Davis: Wow. Well, you’re someone who has really lived the American dream. You moved here when you were just a child and became a teacher, but after, what was it, 20 years, you decided to homeschool your children. Tell me about that process and why you made that shift.
Rucker: Sure. Just to let everybody know, I was a product of public school education and loved it and had a wonderful public school education here in the United States of America.
When I was 11, I said, “This is what I want to do, I want to teach.” I [had a] single-minded focus, “I want to teach social studies in public schools.” And when I graduated I did that for about a year and a half or so, but I became pregnant with my firstborn and the minute they laid her in my arms, I knew I couldn’t go back to the classroom. She was my priority. I ended up having five children and when … it was time for [my oldest] to go to kindergarten, she was diagnosed [with] autism spectrum disorder.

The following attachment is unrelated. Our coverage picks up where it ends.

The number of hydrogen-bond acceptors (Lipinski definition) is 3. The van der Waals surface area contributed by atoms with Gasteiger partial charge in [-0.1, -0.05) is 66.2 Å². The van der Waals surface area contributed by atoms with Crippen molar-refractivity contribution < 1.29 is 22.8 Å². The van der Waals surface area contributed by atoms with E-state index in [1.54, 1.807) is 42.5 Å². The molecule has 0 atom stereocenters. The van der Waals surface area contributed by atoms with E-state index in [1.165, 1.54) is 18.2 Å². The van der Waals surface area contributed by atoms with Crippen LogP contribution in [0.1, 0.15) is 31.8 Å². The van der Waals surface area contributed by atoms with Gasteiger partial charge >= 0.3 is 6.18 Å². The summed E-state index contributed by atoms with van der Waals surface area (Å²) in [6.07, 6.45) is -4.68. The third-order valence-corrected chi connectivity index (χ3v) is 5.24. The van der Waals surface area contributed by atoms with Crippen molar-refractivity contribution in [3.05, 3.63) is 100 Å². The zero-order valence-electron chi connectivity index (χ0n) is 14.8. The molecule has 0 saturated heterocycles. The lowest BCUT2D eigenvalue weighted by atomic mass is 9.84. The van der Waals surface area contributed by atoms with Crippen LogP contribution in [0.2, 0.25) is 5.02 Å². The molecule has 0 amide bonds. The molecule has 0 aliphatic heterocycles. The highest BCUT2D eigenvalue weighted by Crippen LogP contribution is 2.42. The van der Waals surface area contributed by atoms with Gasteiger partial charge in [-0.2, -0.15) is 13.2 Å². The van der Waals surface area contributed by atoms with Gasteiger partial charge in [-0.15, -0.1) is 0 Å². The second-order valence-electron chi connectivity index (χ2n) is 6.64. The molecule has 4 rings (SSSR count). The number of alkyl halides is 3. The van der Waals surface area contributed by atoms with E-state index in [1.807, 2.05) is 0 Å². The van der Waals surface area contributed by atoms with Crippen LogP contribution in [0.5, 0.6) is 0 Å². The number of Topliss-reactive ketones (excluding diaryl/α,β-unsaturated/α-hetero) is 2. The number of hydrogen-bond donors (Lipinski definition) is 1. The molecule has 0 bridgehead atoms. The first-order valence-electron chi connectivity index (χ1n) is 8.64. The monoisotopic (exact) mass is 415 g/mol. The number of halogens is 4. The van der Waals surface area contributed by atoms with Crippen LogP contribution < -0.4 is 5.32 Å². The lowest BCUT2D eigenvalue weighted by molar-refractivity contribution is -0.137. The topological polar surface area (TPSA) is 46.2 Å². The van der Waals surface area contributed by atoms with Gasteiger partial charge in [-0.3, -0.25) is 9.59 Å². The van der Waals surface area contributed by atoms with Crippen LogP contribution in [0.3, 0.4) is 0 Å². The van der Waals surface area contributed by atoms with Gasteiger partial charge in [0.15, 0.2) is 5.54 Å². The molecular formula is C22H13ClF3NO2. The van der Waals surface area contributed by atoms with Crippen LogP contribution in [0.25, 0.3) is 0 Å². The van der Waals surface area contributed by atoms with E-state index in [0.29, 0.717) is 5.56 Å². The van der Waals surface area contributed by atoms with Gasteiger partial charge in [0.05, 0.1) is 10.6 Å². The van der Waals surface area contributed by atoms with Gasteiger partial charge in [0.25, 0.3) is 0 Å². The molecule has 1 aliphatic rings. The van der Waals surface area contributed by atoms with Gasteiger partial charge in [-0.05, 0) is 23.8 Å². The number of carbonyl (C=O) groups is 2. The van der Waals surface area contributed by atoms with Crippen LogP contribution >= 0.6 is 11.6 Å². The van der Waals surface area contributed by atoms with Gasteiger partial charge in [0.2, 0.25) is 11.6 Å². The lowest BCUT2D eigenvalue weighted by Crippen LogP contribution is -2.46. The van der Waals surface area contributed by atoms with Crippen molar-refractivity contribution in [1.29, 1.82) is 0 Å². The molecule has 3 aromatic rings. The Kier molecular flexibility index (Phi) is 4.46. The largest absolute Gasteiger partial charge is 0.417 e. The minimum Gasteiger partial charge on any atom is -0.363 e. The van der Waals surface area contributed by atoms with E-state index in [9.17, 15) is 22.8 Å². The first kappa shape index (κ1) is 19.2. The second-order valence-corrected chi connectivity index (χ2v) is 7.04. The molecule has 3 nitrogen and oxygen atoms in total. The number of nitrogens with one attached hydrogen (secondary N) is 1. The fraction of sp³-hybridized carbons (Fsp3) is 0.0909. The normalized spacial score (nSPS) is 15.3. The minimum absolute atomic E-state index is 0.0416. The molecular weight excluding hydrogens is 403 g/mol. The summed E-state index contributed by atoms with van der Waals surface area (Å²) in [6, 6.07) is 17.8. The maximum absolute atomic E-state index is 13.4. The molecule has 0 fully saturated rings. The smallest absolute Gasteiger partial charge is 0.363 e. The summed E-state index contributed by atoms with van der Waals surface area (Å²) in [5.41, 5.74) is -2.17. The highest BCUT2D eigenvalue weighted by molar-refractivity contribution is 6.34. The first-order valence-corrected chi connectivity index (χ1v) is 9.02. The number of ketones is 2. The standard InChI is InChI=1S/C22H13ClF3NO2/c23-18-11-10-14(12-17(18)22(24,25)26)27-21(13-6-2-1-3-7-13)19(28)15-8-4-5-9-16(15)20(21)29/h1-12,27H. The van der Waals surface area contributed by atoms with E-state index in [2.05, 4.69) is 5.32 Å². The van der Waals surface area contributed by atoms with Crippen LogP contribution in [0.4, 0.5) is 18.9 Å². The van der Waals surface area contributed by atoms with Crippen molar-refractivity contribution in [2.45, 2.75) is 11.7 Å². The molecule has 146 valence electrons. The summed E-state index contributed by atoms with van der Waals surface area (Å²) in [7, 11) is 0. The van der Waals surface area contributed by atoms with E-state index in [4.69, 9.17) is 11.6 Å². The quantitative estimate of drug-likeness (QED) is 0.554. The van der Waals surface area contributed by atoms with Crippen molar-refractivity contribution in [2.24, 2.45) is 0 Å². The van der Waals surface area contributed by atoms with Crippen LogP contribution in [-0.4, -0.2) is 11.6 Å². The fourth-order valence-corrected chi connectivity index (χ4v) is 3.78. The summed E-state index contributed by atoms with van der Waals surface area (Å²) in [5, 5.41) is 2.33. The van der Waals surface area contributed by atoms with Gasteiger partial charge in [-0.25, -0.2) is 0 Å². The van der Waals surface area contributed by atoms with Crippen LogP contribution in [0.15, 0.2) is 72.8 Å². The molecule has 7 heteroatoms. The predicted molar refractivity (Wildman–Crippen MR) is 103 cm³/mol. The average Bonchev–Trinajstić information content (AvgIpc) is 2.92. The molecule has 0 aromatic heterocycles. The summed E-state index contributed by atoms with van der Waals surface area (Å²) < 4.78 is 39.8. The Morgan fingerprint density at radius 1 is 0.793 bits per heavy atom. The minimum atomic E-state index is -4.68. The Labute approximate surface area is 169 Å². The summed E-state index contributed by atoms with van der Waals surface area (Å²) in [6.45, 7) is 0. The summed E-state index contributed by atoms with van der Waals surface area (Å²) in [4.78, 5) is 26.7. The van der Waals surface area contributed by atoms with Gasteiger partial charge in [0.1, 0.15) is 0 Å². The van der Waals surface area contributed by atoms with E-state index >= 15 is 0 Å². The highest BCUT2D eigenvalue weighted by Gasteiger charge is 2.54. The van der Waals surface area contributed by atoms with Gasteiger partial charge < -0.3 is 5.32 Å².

Around 2005 or so was around the time she was starting school. The public schools really did not have a handle on how to handle autism students and they wanted to put her in a special ed inclusive classroom with very severe special ed needs and she really didn’t need that kind of help.
I ended up deciding to homeschool her and I fell in love with it. I got a chance to teach, and not just social studies, but everything. That’s why [for] 15 years I basically homeschooled my children and had a wonderful experience doing so, even though that had never been in the original plan.
Davis: When you made that shift, did you take that on by yourself or were there resources at the time? I know … it’s becoming a lot more common just in the last 10, 15 years, but—
Rucker: It sure has. When I started there wasn’t quite as much support as there is now, but definitely the pioneers had already set the stage and there were some curriculums out there accessible for us to use and I definitely did find support.